List of resources

This is a list to help you prepare for the examination, but I do not say that this is a comprehensive list. There are many other excellent resources out there to help you. Please let me know if you feel there is something which should be mentioned here.
 Many of these books are costly and you may want to check your departmental/institutional library first.
  1. Curriculum – Most important resource. Go throught the curriculum and do a gap analysis. Check what are the areas you feel you need to read more. You can develop a traffic light system to help you (green – you are confident, amber – you need to read more, red – you must read about this topic. For example ‘typing in microbiology’ How confident are you?)
  2. A standard textbook: Patrick Murray/ Greenwood.
  3. Oxford Handbook of Infectious Diseases and Microbiology
  4. Microbiology & Infectious Diseases Flashcards, Third Edition (Lange Flashcards)
  5. The emphasis on clinical aspect of the infection has increased now. Hence, I believe preparing from a USMLE book (infection related questions) will be helpful. However, please be aware that this exam is for the UK, so you have to think about the UK scenario when you are preparing. (For example – the coccidioidomycosis is endemic in some parts of  the USA but not in the UK, MRSA is more prevalent in the USA,  teicoplanin is not available in the USA, Group B universal screening in pregnancy is not done in the UK etc).
  6. Critical appraisal:
    Book –How to Read a Paper: The Basics of Evidence-Based Medicine: Trisha Greenhalgh
    Practice writing abstract. Make a list of different statistical terms (e.g Sensitivity, specificity, NNT) and learn how to apply them.
  7. Vaccine: Greenbook
  8. Greenbook MCQ
  9. SOP: National SMI
  10. Sensitivity testing – EUCAST
  11. Mycology: Identification of Pathogenic Fungi  (- A book to help with mycology identification. If you have any other resource and comfortable with it – please use that. )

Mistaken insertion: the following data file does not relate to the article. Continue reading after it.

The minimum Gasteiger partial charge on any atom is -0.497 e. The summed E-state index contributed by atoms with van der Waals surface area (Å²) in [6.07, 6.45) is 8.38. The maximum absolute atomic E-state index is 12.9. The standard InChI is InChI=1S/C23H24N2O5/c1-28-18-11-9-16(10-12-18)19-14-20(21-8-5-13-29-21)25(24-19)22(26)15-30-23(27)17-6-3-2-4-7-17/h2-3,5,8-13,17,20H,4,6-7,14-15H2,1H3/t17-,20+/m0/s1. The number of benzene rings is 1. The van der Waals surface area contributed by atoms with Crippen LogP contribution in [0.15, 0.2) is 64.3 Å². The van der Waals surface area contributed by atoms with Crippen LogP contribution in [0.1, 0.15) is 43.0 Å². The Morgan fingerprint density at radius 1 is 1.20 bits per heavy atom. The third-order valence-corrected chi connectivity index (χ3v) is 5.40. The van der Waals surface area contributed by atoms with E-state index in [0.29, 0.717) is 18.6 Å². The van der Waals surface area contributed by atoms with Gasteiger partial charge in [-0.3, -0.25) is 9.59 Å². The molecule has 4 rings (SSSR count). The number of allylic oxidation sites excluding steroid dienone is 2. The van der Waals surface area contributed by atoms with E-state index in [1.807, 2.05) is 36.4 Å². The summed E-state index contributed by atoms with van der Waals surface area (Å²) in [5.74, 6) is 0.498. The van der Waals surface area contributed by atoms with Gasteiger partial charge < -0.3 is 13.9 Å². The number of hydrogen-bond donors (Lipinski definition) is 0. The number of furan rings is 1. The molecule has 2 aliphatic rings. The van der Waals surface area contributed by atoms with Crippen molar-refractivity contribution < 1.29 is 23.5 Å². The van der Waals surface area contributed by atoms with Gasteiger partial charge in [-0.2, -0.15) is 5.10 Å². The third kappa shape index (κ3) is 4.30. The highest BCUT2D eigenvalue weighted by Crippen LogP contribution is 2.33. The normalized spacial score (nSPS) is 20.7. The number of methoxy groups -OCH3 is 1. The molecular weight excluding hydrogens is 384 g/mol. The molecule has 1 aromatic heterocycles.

Dividing the fungi based on clinical features might help. For example, if the sample is an ear swab – you should be able to think what are the common fungus that we can isolate from there. Make sure you are familiar with microscopy, germ tube test, API, E-test, corn meal agar. Learn different methods of identification and sensitivity. You must read about clinically relevant fungi and antifungal drugs.
  12. Virology: Read the virology from any standard textbook. I read Kudesia’s Clinical and Diagnostic Virology, but I couldn’t find any updated version after 2009. I do not recommend using a reference book like Fields Virology as a textbook (it is not time effective).
    I suggest you collect a list of common virology problems (e.g. management of rash contact in pregnancy) and prepare answers for those scenarios. Ask your virologist for help.
  13. Parasitology: Usually short answer questions, spotters etc. Please remember UK not being a tropical country we do not see a lot of parasitology. You need to balance your effort and gain here. I also found it useful to keep google image open when I read parasitology. Search the image of whatever you are reading. It will help you if you get a spotter.
  14. Cowan and Steel’s Manual for the Identification of Medical Bacteria (Reference, most likely you will get it in your laboratory)
  15. Health technical memoranda (relevant ones only – water, ventilation, decontamination)
  16. Subscribe to Public Health England (PHE) RSS feed or
    Subscribe to Health Protection report
  17. Journals – Read UK microbiology journals
    Journal of Antimicrobial Chemotherapy
    The Journal of Hospital Infection
    Journal of Infection
    The Lancet Infectious diseases
  18. Guideline from different UK organisations – NICE, BTS, BSAC, BASHH, BHIVA, CHIVA, HIS, BIA, SIGN, IPS,  RCOG, BOA, BSR etc.